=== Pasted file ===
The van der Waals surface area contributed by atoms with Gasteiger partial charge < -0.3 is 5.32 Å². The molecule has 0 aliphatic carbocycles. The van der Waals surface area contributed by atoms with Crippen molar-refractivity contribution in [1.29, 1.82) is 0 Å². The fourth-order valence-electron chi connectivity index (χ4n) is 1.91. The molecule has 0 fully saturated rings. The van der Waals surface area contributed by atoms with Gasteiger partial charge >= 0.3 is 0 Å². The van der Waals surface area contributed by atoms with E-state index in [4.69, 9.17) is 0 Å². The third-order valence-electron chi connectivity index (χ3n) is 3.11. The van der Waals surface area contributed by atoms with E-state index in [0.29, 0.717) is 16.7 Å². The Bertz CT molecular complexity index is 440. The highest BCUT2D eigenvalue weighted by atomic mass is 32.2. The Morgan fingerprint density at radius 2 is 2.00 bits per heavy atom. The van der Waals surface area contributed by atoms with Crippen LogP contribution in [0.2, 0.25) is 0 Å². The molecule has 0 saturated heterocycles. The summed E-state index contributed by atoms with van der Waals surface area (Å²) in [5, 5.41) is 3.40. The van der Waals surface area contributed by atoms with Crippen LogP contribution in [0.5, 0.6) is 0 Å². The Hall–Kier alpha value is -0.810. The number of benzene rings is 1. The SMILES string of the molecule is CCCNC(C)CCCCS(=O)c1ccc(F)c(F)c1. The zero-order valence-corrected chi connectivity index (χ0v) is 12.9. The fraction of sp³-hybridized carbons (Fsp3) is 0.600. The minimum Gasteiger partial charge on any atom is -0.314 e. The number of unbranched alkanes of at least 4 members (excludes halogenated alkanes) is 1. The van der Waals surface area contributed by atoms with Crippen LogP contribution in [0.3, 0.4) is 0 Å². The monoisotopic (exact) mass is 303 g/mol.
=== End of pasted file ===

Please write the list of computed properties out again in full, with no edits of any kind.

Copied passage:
The van der Waals surface area contributed by atoms with Gasteiger partial charge < -0.3 is 5.32 Å². The molecule has 0 aliphatic carbocycles. The van der Waals surface area contributed by atoms with Crippen molar-refractivity contribution in [1.29, 1.82) is 0 Å². The fourth-order valence-electron chi connectivity index (χ4n) is 1.91. The molecule has 0 fully saturated rings. The van der Waals surface area contributed by atoms with Gasteiger partial charge >= 0.3 is 0 Å². The van der Waals surface area contributed by atoms with E-state index in [4.69, 9.17) is 0 Å². The third-order valence-electron chi connectivity index (χ3n) is 3.11. The van der Waals surface area contributed by atoms with E-state index in [0.29, 0.717) is 16.7 Å². The Bertz CT molecular complexity index is 440. The highest BCUT2D eigenvalue weighted by atomic mass is 32.2. The Morgan fingerprint density at radius 2 is 2.00 bits per heavy atom. The van der Waals surface area contributed by atoms with Crippen LogP contribution in [0.2, 0.25) is 0 Å². The molecule has 0 saturated heterocycles. The summed E-state index contributed by atoms with van der Waals surface area (Å²) in [5, 5.41) is 3.40. The van der Waals surface area contributed by atoms with Crippen LogP contribution in [0.5, 0.6) is 0 Å². The Hall–Kier alpha value is -0.810. The number of benzene rings is 1. The SMILES string of the molecule is CCCNC(C)CCCCS(=O)c1ccc(F)c(F)c1. The zero-order valence-corrected chi connectivity index (χ0v) is 12.9. The fraction of sp³-hybridized carbons (Fsp3) is 0.600. The minimum Gasteiger partial charge on any atom is -0.314 e. The number of unbranched alkanes of at least 4 members (excludes halogenated alkanes) is 1. The van der Waals surface area contributed by atoms with Crippen LogP contribution in [0.3, 0.4) is 0 Å². The monoisotopic (exact) mass is 303 g/mol.